I’ve said it before and I’ll say it again: More often than not, cops decide to arrest on suspicion of DUI even before they have the probable cause to believe that the person is driving drunk. And that’s exactly what happened to Wisconsin resident, Tanya Weyker.
Milwaukee County Deputy Joseph Quiles rolled through a stop sign and t-boned Weyker’s vehicle leaving her with four broken neck bones.
Quiles’s report indicated that he had stopped at the stop sign and then pulled into the intersection. However, a surveillance camera showed his car enter the intersection and collide with Weyker’s car without ever having stopped at the stop sign as his report indicated.
What’s more, Quiles’s report indicated that Weyker’s speech was slurred, she had a light odor of alcohol, and her eyes were red and glassy. Weyker told the Inquisitr that she was questioned by law enforcement while being treated for her wounds.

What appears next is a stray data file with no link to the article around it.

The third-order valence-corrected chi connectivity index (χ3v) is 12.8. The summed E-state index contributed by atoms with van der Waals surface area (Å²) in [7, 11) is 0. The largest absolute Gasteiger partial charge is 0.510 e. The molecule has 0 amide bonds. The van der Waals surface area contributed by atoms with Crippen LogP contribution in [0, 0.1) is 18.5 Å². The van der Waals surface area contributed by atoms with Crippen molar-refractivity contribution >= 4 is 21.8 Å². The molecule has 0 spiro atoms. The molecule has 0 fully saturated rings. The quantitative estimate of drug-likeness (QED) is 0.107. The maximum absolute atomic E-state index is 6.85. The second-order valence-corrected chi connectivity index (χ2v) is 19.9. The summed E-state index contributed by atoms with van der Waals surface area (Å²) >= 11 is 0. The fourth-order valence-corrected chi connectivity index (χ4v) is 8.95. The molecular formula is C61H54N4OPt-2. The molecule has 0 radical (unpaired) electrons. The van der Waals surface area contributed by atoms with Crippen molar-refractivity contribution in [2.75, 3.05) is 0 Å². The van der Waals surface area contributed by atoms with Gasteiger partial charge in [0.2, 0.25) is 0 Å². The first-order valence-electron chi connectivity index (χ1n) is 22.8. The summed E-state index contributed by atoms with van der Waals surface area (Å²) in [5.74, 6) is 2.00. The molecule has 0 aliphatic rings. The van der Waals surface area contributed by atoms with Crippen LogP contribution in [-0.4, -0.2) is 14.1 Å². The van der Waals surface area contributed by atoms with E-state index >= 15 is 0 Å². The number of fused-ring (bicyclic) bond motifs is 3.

“One asked if I had anything to drink that night. And I told them a few sips from a friend’s drink. I explained to him my eyes were red and glassy because I was crying.”
Notwithstanding the lack of information to indicate that Weyker was intoxicated, she was arrested on suspicion of DUI.
A blood test later concluded that Weyker was sober during the incident. Apparently that wasn’t enough for prosecutor’s to drop the case against her. It was not until five months later, when Quiles made statements that he was at fault for the accident, that prosecutors dismissed the charges.
Weyker currently has two cases pending regarding the incident; one seeking compensation for her medical bills in the amount of $250,000 and another federal civil rights lawsuit against the Milwaukee County Sheriff David Clarke and four other deputies for covering up the crash.
Amazingly, Quiles is still employed by the Milwaukee County Sheriff’s Office.
Weyker told the Inquisitr, “I didn’t expect this to happen at all, especially by the people I trusted most to protect me if I needed them.”
Alas, yet another example of law enforcement justifying their own baseless suspicions of “drunk drivers.”